New Food Waste Measures
The new programs below were not included in the Senate’s original draft of the farm bill, but were added via amendments and are included in the version of the farm bill that passed the Senate.
Food Donation Standards for Liability Protections: FLPC was excited to see an amendment to the Senate bill that provides some clarity around liability protections for food donation and allows for food donation directly from certain donors to individuals. This amendment is based on a portion of the Food Donation Act introduced earlier this year by Senator Hatch and co-sponsored by Senator Blumenthal. According to this amendment, USDA will be instructed to provide guidance as to liability protections for “qualified direct donors” when donating surplus food to those in need.
Previously, the federal Bill Emerson Good Samaritan Food Donation Act only provided liability protection for donations made to a nonprofit organization, which then would distribute the food to those in need. This amendment aims to expand protection to donations made by a “qualified direct donor” directly to individuals in need. “Qualified direct donor” is defined to include only entities that have food safety certification and licensing, such as retail food stores, restaurants, and agricultural producers, so that food will be donated safely. Extending protection to these donations can increase efficiency, reduce costs, enable timely use of perishable food, and support donation where quantities of surplus food are too small to be used by a food recovery organization.
This amendment also instructs USDA to create guidance about the protections available to qualified direct donors, consistent with another FLPC recommendation: the creation of guidance on the Emerson Act. Despite the great protections offered by the Emerson Act, the majority of food businesses cite fear of liability as a reason for not donating surplus food. Yet no agency has created guidance that raises awareness and clarifies the language of the Act. When creating guidance on the protections for qualified direct donors, USDA has an opportunity to provide clarity on terms like “apparently wholesome food” that remain unclear in the Emerson Act itself.
FLPC has long advocated for changes to the Emerson Act to provide guidance on the Act and expand liability protections to align with current food donation practices, so this addition to the Senate version of the farm bill is a valuable step in the right direction. However, FLPC had also hoped to see the full text of the Food Donation Act incorporated into the bill, since it more fully addresses these recommendations. FLPC hopes to see other elements of the Food Donation Act incorporated into future legislation, such as liability protection for food that is sold at a nominal price and protection for food mislabeled in ways that are not related to safety.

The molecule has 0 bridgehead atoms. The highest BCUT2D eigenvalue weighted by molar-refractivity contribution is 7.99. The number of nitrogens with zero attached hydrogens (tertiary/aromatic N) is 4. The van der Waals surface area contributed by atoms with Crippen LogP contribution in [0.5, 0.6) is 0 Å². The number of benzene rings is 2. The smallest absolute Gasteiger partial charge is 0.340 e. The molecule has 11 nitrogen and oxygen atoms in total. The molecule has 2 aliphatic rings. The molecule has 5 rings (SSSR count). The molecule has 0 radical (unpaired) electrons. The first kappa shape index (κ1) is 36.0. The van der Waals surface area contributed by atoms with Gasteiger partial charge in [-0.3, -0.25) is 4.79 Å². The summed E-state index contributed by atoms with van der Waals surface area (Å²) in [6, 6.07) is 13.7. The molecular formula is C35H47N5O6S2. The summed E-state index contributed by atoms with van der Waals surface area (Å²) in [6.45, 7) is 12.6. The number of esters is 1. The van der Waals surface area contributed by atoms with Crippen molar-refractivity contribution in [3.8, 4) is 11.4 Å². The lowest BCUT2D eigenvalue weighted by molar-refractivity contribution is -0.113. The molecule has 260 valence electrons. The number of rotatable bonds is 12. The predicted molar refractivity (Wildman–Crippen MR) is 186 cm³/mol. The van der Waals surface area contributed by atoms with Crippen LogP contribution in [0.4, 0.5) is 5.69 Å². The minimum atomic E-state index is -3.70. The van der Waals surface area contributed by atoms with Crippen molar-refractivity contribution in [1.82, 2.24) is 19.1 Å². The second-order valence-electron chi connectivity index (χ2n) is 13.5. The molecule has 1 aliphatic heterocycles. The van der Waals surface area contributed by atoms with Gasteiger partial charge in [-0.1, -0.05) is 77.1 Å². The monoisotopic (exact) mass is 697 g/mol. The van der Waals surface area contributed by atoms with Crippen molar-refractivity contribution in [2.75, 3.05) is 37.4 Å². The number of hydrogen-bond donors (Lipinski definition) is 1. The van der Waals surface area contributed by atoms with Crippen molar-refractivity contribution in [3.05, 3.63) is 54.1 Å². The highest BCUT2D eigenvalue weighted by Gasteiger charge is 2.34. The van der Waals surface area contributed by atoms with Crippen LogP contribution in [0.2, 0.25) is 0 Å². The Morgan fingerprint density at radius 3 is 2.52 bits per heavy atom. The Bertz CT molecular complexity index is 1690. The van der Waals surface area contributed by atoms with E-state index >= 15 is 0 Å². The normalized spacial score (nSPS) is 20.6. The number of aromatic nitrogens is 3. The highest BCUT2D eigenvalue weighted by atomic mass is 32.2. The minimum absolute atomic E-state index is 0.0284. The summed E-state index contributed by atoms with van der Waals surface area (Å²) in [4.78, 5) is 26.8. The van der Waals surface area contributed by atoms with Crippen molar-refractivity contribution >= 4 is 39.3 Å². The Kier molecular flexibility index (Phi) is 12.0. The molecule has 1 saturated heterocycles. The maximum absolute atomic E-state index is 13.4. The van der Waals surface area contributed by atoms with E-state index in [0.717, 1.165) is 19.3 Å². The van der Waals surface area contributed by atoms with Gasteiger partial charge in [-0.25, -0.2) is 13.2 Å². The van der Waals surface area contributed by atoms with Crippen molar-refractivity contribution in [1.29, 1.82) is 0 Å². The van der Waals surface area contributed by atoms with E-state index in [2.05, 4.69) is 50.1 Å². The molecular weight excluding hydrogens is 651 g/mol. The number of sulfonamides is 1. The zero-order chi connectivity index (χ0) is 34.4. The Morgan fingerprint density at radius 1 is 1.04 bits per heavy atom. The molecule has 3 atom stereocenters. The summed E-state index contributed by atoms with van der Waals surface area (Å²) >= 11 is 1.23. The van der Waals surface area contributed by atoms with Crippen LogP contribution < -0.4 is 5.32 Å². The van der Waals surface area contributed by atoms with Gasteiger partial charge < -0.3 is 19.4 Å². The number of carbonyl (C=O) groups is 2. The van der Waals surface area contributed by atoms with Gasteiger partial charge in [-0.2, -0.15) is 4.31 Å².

Biogas Research and Adoption of Biogas Systems: An amendment from Senator Bennet (D-CO), introduced in the Senate’s committee markup, would support efforts to develop the biogas industry. Biogas can be produced from any organic waste, including food waste, animal manure, and waste in landfills. Biogas operations capture gases that would otherwise contribute to local air quality problems and climate change and use them to generate electricity.
The amendment creates an Interagency Biogas Opportunities Task Force that will coordinate policies, programs, and research around biogas. It also calls for a study and data collection on biogas and provides funding for competitive grants to educate biogas producers on opportunities to aggregate organic waste from multiple sources in a single system.
FLPC’s Opportunities to Reduce Food Waste in the 2018 Farm Bill recommends that Congress provide research and development funding to expand the range of compostable and digestible materials and explore additional applications for compost and digestate. The Bennet amendment grant program is a useful step towards developing biogas as part of an organic waste system.
Next Steps for the Farm Bill
Now that versions of the farm bill have passed both the Senate and the House, a conference committee must meet and reconcile the two bills. The committee will produce a compromise bill, called the conference report, that must pass both chambers. The conference committee process addresses differences between the two bills, but cannot bring in topics not included in either bill. This means that areas that FLPC had been hoping to see included that were not incorporated into either version, such as standardized date labeling, will not be addressed in the farm bill. We hope the food waste priorities already written into the bills, including the valuable programs in the Senate bill addressed above and the Food Waste Liaison position in the House bill, will make it into the final conference report and become law in the final 2018 Farm Bill. We hope that other top priorities for food waste reduction will be included in future legislation.